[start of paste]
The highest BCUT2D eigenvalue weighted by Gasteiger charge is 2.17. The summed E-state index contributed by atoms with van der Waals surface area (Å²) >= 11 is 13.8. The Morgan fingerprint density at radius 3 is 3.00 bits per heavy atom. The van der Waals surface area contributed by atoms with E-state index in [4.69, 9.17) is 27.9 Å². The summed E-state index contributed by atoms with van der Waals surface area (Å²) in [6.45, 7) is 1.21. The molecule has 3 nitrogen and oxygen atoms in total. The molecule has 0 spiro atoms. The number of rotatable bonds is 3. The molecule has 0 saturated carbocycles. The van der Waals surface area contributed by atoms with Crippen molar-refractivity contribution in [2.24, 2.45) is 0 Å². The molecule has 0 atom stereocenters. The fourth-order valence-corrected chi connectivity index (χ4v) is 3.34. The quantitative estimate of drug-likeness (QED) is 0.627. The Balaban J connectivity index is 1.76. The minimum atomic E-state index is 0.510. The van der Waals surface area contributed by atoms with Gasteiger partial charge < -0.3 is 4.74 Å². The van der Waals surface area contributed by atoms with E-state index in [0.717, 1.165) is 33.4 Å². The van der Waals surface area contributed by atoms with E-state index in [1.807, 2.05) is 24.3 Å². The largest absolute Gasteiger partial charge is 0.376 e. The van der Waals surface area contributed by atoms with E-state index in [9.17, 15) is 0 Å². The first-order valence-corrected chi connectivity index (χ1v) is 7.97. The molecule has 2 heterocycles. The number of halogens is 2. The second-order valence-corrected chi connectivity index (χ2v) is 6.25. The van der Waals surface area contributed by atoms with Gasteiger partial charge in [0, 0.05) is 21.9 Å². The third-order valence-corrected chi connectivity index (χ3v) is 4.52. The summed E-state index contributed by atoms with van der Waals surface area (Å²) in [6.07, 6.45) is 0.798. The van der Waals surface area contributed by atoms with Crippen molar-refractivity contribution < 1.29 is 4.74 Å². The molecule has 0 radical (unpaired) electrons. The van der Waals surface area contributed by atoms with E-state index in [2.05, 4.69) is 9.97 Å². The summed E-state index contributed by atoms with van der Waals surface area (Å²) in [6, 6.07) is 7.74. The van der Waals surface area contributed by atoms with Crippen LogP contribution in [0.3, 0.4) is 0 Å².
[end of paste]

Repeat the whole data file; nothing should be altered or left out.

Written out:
The highest BCUT2D eigenvalue weighted by Gasteiger charge is 2.17. The summed E-state index contributed by atoms with van der Waals surface area (Å²) >= 11 is 13.8. The Morgan fingerprint density at radius 3 is 3.00 bits per heavy atom. The van der Waals surface area contributed by atoms with E-state index in [4.69, 9.17) is 27.9 Å². The summed E-state index contributed by atoms with van der Waals surface area (Å²) in [6.45, 7) is 1.21. The molecule has 3 nitrogen and oxygen atoms in total. The molecule has 0 spiro atoms. The number of rotatable bonds is 3. The molecule has 0 saturated carbocycles. The van der Waals surface area contributed by atoms with Crippen molar-refractivity contribution in [2.24, 2.45) is 0 Å². The molecule has 0 atom stereocenters. The fourth-order valence-corrected chi connectivity index (χ4v) is 3.34. The quantitative estimate of drug-likeness (QED) is 0.627. The Balaban J connectivity index is 1.76. The minimum atomic E-state index is 0.510. The van der Waals surface area contributed by atoms with Gasteiger partial charge < -0.3 is 4.74 Å². The van der Waals surface area contributed by atoms with E-state index in [0.717, 1.165) is 33.4 Å². The van der Waals surface area contributed by atoms with E-state index in [1.807, 2.05) is 24.3 Å². The largest absolute Gasteiger partial charge is 0.376 e. The van der Waals surface area contributed by atoms with E-state index in [9.17, 15) is 0 Å². The first-order valence-corrected chi connectivity index (χ1v) is 7.97. The molecule has 2 heterocycles. The number of halogens is 2. The second-order valence-corrected chi connectivity index (χ2v) is 6.25. The van der Waals surface area contributed by atoms with Gasteiger partial charge in [0, 0.05) is 21.9 Å². The third-order valence-corrected chi connectivity index (χ3v) is 4.52. The summed E-state index contributed by atoms with van der Waals surface area (Å²) in [6.07, 6.45) is 0.798. The van der Waals surface area contributed by atoms with Crippen molar-refractivity contribution < 1.29 is 4.74 Å². The molecule has 0 radical (unpaired) electrons. The van der Waals surface area contributed by atoms with E-state index in [2.05, 4.69) is 9.97 Å². The summed E-state index contributed by atoms with van der Waals surface area (Å²) in [6, 6.07) is 7.74. The van der Waals surface area contributed by atoms with Crippen LogP contribution in [0.3, 0.4) is 0 Å².